Failed Buffalo Grass Planting
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Issue: April 26, 1999

Failed Buffalo Grass Planting

Question:

I have tried several times to plant buffalo grass in my lawn. I removed the old grass, rototilled, and planted the buffalo grass seeds. I watered once every day for two weeks and only a few grass plants grew. What is wrong?

Answer:

Assuming you used new seeds with high viability and vigor, I would guess that many of the new seedlings died from lack of water. Buffalo grass grows well under low water conditions, but the seed must be kept moist when they are germinating. In discussions with people who have had poor success in establishing buffalo grass lawns, it seems one of the common factors is that the seeds were not kept moist enough during germination. Some people planted when the soil was too cold and then gave up watering too early. Others watered too infrequently and the New Mexico sun and wind dried the seeds. They should be watered several times each day to ensure that they do not dry just as they are germinating. Buffalo grass may take 15 to 21 days, or more to germinate, so watering several times each day is required for this duration or until a good stand of grass is developed. Many people who succeeded with starting a buffalo grass lawn watered frequently, long enough, and also used a straw mulch (or other mulch) to protect the young seedlings as they germinated.

A bluegrass or fescue lawn often seems to establish more rapidly because they are genetically programmed to develop their leaves first since they are native to regions which are more moist than New Mexico. Native grasses develop their root system first to avoid the problems of running out of water as they develop. The leaves of native grasses are slower to develop. However, because native grasses are adapted to dry climates, they tend to spread their germination over a longer period of time. This assures that some will survive and grow. However, this makes it difficult for us to germinate a sufficient number of grass seedlings to form a nice looking lawn. This takes time and water. Often we think we have failed because the grass doesnít seem to be as thick as we wish, so we stop watering and at that time the lawn fails to establish.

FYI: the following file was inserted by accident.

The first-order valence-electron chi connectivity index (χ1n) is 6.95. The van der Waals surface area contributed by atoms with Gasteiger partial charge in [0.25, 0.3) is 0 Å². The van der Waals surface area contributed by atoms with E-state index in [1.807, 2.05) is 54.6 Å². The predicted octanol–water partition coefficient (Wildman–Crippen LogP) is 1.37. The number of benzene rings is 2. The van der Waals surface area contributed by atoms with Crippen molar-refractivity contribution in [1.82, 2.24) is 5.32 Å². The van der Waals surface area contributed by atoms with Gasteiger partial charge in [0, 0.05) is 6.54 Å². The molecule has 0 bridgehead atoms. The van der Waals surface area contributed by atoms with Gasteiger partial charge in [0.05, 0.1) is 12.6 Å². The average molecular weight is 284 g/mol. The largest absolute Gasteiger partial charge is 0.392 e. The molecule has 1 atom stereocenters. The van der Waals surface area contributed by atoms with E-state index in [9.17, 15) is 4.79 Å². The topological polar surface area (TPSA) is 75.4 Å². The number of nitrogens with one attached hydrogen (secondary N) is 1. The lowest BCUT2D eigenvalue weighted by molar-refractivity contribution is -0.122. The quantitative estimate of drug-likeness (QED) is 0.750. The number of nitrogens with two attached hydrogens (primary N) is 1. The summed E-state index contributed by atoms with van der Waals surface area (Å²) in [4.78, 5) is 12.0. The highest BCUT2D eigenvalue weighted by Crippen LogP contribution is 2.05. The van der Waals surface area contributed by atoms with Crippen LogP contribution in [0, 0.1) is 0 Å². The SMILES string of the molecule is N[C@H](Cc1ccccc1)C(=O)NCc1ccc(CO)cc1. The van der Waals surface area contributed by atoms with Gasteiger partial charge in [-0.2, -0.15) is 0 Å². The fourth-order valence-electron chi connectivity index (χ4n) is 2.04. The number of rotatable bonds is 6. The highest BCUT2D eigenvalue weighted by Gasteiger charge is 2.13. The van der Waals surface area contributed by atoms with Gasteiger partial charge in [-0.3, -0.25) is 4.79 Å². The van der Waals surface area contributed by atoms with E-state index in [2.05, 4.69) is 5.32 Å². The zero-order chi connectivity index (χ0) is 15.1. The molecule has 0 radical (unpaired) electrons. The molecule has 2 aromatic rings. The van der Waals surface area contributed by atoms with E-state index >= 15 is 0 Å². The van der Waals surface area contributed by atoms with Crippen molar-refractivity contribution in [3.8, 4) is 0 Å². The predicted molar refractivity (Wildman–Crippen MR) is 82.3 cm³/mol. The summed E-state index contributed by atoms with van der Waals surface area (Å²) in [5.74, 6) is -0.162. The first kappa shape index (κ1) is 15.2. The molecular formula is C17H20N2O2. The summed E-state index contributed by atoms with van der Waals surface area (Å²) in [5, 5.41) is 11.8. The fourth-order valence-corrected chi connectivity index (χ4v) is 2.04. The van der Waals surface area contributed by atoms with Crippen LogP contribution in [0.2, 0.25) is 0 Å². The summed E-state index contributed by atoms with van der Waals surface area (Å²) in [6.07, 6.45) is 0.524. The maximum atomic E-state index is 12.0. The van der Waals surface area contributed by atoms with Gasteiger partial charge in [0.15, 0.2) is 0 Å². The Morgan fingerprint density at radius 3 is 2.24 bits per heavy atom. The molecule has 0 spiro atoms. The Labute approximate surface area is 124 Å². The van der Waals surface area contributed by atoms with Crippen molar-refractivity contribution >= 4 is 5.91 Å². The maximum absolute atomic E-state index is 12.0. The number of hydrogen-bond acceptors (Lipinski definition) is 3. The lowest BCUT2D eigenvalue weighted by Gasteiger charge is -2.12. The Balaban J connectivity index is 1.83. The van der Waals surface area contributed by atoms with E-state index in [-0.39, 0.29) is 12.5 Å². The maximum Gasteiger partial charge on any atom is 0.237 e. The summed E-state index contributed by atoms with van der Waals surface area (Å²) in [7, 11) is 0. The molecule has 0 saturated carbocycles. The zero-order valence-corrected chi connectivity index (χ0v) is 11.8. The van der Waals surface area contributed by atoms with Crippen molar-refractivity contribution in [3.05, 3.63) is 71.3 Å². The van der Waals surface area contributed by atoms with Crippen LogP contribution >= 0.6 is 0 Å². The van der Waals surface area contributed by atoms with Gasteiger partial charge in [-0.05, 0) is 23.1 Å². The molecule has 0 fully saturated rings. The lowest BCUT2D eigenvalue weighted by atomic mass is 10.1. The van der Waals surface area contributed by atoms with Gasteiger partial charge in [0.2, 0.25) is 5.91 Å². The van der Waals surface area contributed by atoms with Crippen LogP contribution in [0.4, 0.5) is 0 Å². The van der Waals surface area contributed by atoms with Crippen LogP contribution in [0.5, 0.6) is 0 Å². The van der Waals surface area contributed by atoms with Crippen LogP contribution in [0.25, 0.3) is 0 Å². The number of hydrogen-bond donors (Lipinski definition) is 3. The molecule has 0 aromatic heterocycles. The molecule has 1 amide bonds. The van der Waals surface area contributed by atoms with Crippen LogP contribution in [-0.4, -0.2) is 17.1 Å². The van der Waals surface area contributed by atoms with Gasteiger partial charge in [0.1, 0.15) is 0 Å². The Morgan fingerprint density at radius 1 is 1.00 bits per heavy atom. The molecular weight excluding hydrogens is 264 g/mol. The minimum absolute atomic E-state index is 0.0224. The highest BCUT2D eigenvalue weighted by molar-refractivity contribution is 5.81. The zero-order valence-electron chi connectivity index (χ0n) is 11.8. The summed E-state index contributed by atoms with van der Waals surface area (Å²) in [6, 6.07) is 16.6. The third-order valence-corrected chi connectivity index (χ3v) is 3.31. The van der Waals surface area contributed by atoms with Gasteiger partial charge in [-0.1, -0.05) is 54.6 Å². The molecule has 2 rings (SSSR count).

During the time of seed germination it is not important to apply large quantities of water, moistening the soil deeply until the seedlings have germinated. So, even though we must irrigate frequently, we need only irrigate briefly. Once the seedlings have begun to develop, however, it is important to increase the depth to which we moisten the soil. Once there is a good stand of grass (enough seeds have germinated to give good coverage of the soil), we can then reduce the frequency of irrigation but continue watering more deeply. Since native grasses develop an extensive root system before devoting much energy into development of the leaves, deeper irrigation must begin earlier with them. Once a good root system develops, then they will thicken up and begin to look like a nice lawn. After about three weeks to a month, buffalo grass may be on a mature lawn watering schedule. That schedule will depend on the type of soil in which it is growing, the weather conditions, and how well the soil was prepared before planting the lawn.